### FAST Math for the GMAT (Part 3 of 5)

Did you know that you can attend the first session of any of our online or in-person GMAT courses absolutely free? We’re not kidding! Check out our upcoming courses here.

Welcome to the third installment of our Fast Math series. (Miss the earlier installments? Start here.)

Here’s the basic premise: I’m always on the lookout for ways to get out of doing tedious paper calculations on the GMAT.

The awesome part: the test writers actually set this up for me! They know we’re not going to have to do a bunch of paper math in b-school or the real world, so they construct problems that allow us to take advantage of all sorts of shortcuts…if we’re paying attention.

#### Principle #3: Use benchmarks to find percents.

Some GMAT problems appear to involve tedious percent calculations, but they’re really not all that tedious if you take a step back and use benchmarks.

What are benchmarks? First, let’s start with a number—say, 140. Now, let’s say that the problem calls for 18% of 140. You could set up a couple of fractions and then simplify numerators and denominators…but ugh.

Here’s how to use benchmarks instead:

The starting number, 140, is 100%.

10% of 140 is 14. Therefore, 20% is twice that, or 28.

We’re trying to get to 18%, which is 2% less then 20%.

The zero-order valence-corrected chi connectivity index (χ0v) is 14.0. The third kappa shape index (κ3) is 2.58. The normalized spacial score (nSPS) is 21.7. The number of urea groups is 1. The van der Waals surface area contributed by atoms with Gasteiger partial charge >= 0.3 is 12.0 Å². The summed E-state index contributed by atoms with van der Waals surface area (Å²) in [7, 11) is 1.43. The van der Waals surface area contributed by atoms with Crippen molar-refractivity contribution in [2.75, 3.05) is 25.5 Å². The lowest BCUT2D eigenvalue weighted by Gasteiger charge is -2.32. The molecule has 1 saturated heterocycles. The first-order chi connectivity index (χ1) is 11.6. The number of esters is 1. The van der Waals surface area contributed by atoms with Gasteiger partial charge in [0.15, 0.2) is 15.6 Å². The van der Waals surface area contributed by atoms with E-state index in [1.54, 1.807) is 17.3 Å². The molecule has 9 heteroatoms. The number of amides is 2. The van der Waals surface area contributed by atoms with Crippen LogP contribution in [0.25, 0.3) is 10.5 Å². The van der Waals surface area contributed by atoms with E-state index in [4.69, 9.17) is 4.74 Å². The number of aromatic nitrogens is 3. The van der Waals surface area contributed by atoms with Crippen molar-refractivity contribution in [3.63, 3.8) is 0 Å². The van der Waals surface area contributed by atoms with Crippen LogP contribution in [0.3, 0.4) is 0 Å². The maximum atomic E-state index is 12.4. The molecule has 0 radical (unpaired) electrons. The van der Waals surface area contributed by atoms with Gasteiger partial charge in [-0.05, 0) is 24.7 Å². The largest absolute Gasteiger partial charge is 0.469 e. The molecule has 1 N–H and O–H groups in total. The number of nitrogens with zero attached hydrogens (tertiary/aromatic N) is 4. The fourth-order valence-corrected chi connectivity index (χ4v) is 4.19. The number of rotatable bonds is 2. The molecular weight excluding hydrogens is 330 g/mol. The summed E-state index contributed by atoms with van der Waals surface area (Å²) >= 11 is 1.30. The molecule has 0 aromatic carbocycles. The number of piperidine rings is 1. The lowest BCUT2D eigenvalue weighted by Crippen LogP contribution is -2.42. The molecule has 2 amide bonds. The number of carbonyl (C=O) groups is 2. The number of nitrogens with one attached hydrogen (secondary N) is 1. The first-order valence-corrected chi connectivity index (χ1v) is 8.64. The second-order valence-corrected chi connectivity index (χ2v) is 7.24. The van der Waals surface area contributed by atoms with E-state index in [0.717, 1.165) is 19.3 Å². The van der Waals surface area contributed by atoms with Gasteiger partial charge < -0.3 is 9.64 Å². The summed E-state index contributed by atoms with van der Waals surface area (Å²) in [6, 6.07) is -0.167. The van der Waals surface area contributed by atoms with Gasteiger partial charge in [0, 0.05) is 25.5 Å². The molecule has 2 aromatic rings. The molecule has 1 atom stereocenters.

We already know that 20% = 28. Therefore, 2% = 2.8.

20% − 2% = 18%, so 28 − 2.8 = 25.2.

That’s it! The answer is 25.2

Any percentage can be calculated using some combination of “benchmark” percentages that are easier to find. The easiest-to-find benchmarks are 100%, 50%, 10%, and 1%. From 50%, you can move the decimal left once to get 5%. Using these 5 benchmarks, you can calculate anything, because you can “add up” percents.

For example, find 63% of 86.

63% = 50% + 10% + 3(1%)

50% of 86 is 43

10% of 86 is 8.6

1% of 86 is 0.86 (and we need 3%, so it’s really 3 × 0.86)

Around about now, I’d be glancing at the answer choices to see whether I can estimate from here, because adding that up is annoying. This is the GMAT, so it might just be enough to estimate low 50s. If I’m really pressed, I might go as far as, “It’s 51.6 plus a little less than 3, so around 54.” On the GMAT, that’ll be enough for me to get to the answer.

Practice that benchmarking until you can do it in your sleep (well, until you can do it at the restaurant table while estimating an 18% tip). And join us next time, when we’ll cover Principle #4! 📝

Can’t get enough of Stacey’s GMAT mastery? Attend the first session of one of her upcoming GMAT courses absolutely free, no strings attached. Seriously.

Stacey Koprince is a Manhattan Prep instructor based in Montreal, Canada and Los Angeles, California. Stacey has been teaching the GMAT, GRE, and LSAT  for more than 15 years and is one of the most well-known instructors in the industry. Stacey loves to teach and is absolutely fascinated by standardized tests. Check out Stacey’s upcoming GMAT courses here.